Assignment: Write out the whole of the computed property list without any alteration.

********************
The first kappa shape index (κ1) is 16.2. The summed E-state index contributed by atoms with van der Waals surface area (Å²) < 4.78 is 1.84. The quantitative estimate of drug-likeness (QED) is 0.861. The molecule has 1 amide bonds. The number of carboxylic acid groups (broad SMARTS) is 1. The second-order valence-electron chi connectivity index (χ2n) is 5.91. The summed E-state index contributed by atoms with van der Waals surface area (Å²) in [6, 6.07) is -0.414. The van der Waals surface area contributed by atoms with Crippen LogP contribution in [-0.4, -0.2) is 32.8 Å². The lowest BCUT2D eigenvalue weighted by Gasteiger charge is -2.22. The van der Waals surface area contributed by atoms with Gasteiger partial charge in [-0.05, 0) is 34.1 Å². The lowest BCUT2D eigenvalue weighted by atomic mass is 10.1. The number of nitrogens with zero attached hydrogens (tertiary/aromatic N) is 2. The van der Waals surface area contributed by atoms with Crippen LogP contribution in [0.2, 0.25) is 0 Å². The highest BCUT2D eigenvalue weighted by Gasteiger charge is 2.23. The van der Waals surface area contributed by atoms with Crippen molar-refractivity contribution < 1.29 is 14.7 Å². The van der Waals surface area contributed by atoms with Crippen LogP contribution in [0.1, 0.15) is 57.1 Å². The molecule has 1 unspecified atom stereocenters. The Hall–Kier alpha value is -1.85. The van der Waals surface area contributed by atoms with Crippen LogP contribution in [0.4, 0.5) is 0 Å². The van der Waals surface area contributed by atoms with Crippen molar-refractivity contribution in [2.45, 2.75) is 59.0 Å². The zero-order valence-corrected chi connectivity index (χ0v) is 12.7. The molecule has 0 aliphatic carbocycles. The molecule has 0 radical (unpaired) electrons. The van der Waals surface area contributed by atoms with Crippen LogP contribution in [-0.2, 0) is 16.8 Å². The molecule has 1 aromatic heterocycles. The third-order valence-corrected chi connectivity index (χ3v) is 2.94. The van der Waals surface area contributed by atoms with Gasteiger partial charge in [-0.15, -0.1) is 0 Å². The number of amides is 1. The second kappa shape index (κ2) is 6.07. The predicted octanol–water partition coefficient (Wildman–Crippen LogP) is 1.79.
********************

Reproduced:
The first kappa shape index (κ1) is 16.2. The summed E-state index contributed by atoms with van der Waals surface area (Å²) < 4.78 is 1.84. The quantitative estimate of drug-likeness (QED) is 0.861. The molecule has 1 amide bonds. The number of carboxylic acid groups (broad SMARTS) is 1. The second-order valence-electron chi connectivity index (χ2n) is 5.91. The summed E-state index contributed by atoms with van der Waals surface area (Å²) in [6, 6.07) is -0.414. The van der Waals surface area contributed by atoms with Crippen LogP contribution in [-0.4, -0.2) is 32.8 Å². The lowest BCUT2D eigenvalue weighted by Gasteiger charge is -2.22. The van der Waals surface area contributed by atoms with Gasteiger partial charge in [-0.05, 0) is 34.1 Å². The lowest BCUT2D eigenvalue weighted by atomic mass is 10.1. The number of nitrogens with zero attached hydrogens (tertiary/aromatic N) is 2. The van der Waals surface area contributed by atoms with Crippen LogP contribution in [0.2, 0.25) is 0 Å². The highest BCUT2D eigenvalue weighted by Gasteiger charge is 2.23. The van der Waals surface area contributed by atoms with Crippen molar-refractivity contribution < 1.29 is 14.7 Å². The van der Waals surface area contributed by atoms with Crippen LogP contribution in [0.1, 0.15) is 57.1 Å². The molecule has 1 unspecified atom stereocenters. The Hall–Kier alpha value is -1.85. The van der Waals surface area contributed by atoms with Crippen LogP contribution in [0.4, 0.5) is 0 Å². The van der Waals surface area contributed by atoms with Crippen molar-refractivity contribution in [2.45, 2.75) is 59.0 Å². The zero-order valence-corrected chi connectivity index (χ0v) is 12.7. The molecule has 0 aliphatic carbocycles. The molecule has 0 radical (unpaired) electrons. The van der Waals surface area contributed by atoms with Crippen LogP contribution in [-0.2, 0) is 16.8 Å². The molecule has 1 aromatic heterocycles. The third-order valence-corrected chi connectivity index (χ3v) is 2.94. The van der Waals surface area contributed by atoms with Gasteiger partial charge in [-0.15, -0.1) is 0 Å². The number of amides is 1. The second kappa shape index (κ2) is 6.07. The predicted octanol–water partition coefficient (Wildman–Crippen LogP) is 1.79.